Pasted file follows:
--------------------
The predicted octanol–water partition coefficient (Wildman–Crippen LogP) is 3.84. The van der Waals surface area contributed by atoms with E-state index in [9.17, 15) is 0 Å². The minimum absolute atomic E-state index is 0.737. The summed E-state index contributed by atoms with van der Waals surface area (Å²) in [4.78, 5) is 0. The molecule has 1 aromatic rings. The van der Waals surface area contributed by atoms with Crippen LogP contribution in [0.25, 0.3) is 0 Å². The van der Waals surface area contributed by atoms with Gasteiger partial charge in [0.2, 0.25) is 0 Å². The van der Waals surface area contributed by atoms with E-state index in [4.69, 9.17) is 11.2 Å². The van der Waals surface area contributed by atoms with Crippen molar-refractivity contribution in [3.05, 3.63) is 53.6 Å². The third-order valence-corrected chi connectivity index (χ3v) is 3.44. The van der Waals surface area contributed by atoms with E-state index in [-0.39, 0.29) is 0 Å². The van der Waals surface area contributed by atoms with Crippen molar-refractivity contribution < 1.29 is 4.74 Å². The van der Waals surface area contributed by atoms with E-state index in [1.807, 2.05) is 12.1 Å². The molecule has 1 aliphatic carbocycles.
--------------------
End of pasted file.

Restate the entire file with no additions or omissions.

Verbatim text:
The predicted octanol–water partition coefficient (Wildman–Crippen LogP) is 3.84. The van der Waals surface area contributed by atoms with E-state index in [9.17, 15) is 0 Å². The minimum absolute atomic E-state index is 0.737. The summed E-state index contributed by atoms with van der Waals surface area (Å²) in [4.78, 5) is 0. The molecule has 1 aromatic rings. The van der Waals surface area contributed by atoms with Crippen LogP contribution in [0.25, 0.3) is 0 Å². The van der Waals surface area contributed by atoms with Gasteiger partial charge in [0.2, 0.25) is 0 Å². The van der Waals surface area contributed by atoms with E-state index in [4.69, 9.17) is 11.2 Å². The van der Waals surface area contributed by atoms with Crippen molar-refractivity contribution in [3.05, 3.63) is 53.6 Å². The third-order valence-corrected chi connectivity index (χ3v) is 3.44. The van der Waals surface area contributed by atoms with E-state index in [-0.39, 0.29) is 0 Å². The van der Waals surface area contributed by atoms with Crippen molar-refractivity contribution < 1.29 is 4.74 Å². The van der Waals surface area contributed by atoms with E-state index in [1.807, 2.05) is 12.1 Å². The molecule has 1 aliphatic carbocycles.